While strategic planning in churches is making a comeback, there is still resistance to strategic planning in churches. The push back is often verbalized as objections.
It is tempting to ignore or reject objections. Resist the temptation. Engage in active listening. Hear the issues under the emotions so you can consider them.
Here are five common objections and my responses to them.
“Strategic planning was a waste of time in the past.”
Most of us have watched strategic planning unfold like a train wreck in slow motion. A new “vision” is totally disconnected from the congregation’s history and culture. A list of new “core values” is generated that is more aspirational than real.
Go ahead; share your strategic planning horror stories with one another. Clearing the air will help take down the initial wall of resistance. Then, tell the staff and members stories when strategic planning worked. State why you so strongly see a need for strategic planning and ask for their support in the endeavor.
“The accelerated rate of change in life has rendered strategic planning useless.”
At the turn of the millennium I helped organizations write “2020” strategic plans looking 20 years down the road. Five years ago, strategic planning looked five years into the future.
Again, affirm the concern. Then, share today strategic planning reflects the pace of life. I do strategic planning in two-year cycles. It takes about six months to do the planning process, then 18 months to implement the plan.
“As a church we shouldn’t use secular business practices.”
The underlying concern is whether your church relying on its own wisdom instead of placing its faith in God. Strategic planning can seem like God’s people creating their own path through the wilderness. When you hear this kind of objection, ask follow up questions to discern whether it is a faith issue.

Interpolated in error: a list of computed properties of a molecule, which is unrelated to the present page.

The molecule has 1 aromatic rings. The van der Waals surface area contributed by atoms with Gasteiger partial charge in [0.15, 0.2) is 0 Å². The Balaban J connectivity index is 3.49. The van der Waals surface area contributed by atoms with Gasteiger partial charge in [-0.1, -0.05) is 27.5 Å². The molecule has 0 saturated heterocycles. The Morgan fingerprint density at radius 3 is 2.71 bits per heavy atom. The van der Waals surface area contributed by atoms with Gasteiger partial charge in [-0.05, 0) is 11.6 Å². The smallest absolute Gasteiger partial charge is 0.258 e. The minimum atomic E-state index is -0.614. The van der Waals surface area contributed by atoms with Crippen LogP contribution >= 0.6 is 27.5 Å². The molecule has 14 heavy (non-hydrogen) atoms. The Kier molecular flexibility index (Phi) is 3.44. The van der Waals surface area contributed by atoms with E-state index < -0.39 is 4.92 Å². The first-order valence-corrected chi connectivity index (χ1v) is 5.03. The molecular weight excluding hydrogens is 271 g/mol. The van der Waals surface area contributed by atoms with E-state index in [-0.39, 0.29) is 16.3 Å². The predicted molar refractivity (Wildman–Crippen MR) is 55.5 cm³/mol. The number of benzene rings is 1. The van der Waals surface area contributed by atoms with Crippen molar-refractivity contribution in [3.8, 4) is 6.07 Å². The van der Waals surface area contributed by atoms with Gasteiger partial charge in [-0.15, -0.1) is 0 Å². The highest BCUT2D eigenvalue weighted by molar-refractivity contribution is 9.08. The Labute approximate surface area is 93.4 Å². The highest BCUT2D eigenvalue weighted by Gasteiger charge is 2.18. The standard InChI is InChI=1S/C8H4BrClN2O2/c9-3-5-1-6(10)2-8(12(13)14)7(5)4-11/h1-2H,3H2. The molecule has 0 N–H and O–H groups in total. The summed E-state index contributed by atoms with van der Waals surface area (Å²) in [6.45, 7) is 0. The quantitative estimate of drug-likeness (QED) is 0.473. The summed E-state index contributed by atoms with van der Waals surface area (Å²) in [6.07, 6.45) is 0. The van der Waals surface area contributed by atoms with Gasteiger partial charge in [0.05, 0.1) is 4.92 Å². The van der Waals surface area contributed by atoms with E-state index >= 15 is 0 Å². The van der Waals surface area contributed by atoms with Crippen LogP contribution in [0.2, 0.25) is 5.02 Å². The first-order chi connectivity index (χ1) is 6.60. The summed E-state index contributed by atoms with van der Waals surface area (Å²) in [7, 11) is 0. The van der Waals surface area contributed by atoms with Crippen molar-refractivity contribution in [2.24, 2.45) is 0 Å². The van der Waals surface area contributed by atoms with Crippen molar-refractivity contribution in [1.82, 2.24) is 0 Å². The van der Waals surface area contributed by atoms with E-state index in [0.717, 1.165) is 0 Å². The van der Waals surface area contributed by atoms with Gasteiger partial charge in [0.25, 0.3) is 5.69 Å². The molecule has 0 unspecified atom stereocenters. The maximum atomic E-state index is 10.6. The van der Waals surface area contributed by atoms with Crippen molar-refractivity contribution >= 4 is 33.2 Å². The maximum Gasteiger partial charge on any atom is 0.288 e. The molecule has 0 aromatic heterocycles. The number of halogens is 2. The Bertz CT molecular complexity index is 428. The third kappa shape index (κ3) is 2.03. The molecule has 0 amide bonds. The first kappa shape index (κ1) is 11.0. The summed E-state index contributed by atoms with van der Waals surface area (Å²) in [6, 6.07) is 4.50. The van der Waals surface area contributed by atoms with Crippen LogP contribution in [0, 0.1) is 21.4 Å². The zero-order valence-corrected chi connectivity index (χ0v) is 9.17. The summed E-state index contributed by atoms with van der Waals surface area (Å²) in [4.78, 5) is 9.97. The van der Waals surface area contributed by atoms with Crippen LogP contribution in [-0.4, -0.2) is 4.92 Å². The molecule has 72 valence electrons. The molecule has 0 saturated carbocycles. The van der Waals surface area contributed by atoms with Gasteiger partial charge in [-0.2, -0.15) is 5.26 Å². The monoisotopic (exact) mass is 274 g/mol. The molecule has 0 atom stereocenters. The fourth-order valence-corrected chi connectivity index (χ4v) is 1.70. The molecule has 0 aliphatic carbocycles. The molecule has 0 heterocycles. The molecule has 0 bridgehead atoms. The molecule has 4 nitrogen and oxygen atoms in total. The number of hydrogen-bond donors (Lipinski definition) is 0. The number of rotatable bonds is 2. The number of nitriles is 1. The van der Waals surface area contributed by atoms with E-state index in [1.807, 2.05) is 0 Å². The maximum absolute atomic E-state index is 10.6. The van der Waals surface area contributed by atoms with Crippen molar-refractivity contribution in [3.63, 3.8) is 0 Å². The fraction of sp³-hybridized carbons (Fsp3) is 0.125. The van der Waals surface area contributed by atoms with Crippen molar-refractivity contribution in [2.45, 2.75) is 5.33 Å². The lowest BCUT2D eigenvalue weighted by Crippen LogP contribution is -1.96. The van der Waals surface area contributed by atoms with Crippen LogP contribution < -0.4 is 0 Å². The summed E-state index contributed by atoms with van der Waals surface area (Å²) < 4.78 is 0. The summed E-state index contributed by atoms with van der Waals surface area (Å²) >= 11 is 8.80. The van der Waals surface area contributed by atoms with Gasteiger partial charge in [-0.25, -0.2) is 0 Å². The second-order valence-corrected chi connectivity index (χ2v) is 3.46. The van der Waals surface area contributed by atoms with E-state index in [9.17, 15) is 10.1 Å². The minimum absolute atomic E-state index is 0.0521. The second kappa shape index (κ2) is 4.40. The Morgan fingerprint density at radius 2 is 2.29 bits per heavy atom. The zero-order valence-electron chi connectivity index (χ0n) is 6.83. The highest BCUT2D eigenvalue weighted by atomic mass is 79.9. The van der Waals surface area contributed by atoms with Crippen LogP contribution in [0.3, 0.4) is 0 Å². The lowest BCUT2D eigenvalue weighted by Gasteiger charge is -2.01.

If it is, respond by sharing their concern. Reaffirm planning must not replace trust in God. Explain strategic planning helps the organization more effectively engage in God’s mission. It makes the organization better stewards of what God has provided.
We don’t have the resources to spend on strategic planning right now.”
This is another objection where you should ask follow up questions for discernment. Is the resource funding or time or staffing or all the above?
In response, reframe “spending” as “investing.” Then, outline the benefits of strategic planning for the church.
“Strategic planning will cause more harm than good.”
One could also maintain not doing strategic planning could do more harm than good. The root of this objection is often fear of personal loses due to strategic planning.
Staff and members may well experience loss as the result of a strategic plan. With such objections, it is best to practice active listening. Your response is your attention and empathy.
Share other objections to strategic planning in the comments or shoot me an email. Additional posts in this series include: